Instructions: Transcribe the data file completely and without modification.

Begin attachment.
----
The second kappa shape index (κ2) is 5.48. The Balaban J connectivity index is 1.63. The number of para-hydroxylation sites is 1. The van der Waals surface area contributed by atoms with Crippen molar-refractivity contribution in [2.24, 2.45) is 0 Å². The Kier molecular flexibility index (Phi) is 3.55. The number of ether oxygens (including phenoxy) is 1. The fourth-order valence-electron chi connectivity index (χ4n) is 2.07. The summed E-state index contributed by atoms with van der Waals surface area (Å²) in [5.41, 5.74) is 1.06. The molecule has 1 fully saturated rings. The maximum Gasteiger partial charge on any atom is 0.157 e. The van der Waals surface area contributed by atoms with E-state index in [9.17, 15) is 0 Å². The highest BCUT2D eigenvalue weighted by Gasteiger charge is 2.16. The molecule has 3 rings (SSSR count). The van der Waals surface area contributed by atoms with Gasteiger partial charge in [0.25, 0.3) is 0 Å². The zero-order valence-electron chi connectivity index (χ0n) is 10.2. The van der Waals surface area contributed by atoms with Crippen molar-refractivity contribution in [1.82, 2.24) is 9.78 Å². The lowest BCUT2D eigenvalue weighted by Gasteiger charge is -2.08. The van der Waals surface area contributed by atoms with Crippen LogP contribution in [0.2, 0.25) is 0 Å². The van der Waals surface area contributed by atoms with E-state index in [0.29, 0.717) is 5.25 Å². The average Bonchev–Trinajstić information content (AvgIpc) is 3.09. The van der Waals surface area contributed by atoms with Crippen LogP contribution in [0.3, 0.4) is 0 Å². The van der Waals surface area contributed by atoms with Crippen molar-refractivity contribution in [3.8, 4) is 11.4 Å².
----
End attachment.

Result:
The second kappa shape index (κ2) is 5.48. The Balaban J connectivity index is 1.63. The number of para-hydroxylation sites is 1. The van der Waals surface area contributed by atoms with Crippen molar-refractivity contribution in [2.24, 2.45) is 0 Å². The Kier molecular flexibility index (Phi) is 3.55. The number of ether oxygens (including phenoxy) is 1. The fourth-order valence-electron chi connectivity index (χ4n) is 2.07. The summed E-state index contributed by atoms with van der Waals surface area (Å²) in [5.41, 5.74) is 1.06. The molecule has 1 fully saturated rings. The maximum Gasteiger partial charge on any atom is 0.157 e. The van der Waals surface area contributed by atoms with E-state index in [9.17, 15) is 0 Å². The highest BCUT2D eigenvalue weighted by Gasteiger charge is 2.16. The molecule has 3 rings (SSSR count). The van der Waals surface area contributed by atoms with Gasteiger partial charge in [0.25, 0.3) is 0 Å². The zero-order valence-electron chi connectivity index (χ0n) is 10.2. The van der Waals surface area contributed by atoms with Crippen molar-refractivity contribution in [1.82, 2.24) is 9.78 Å². The lowest BCUT2D eigenvalue weighted by Gasteiger charge is -2.08. The van der Waals surface area contributed by atoms with Crippen LogP contribution in [0.2, 0.25) is 0 Å². The van der Waals surface area contributed by atoms with E-state index in [0.29, 0.717) is 5.25 Å². The average Bonchev–Trinajstić information content (AvgIpc) is 3.09. The van der Waals surface area contributed by atoms with Crippen LogP contribution in [0.3, 0.4) is 0 Å². The van der Waals surface area contributed by atoms with Crippen molar-refractivity contribution in [3.8, 4) is 11.4 Å².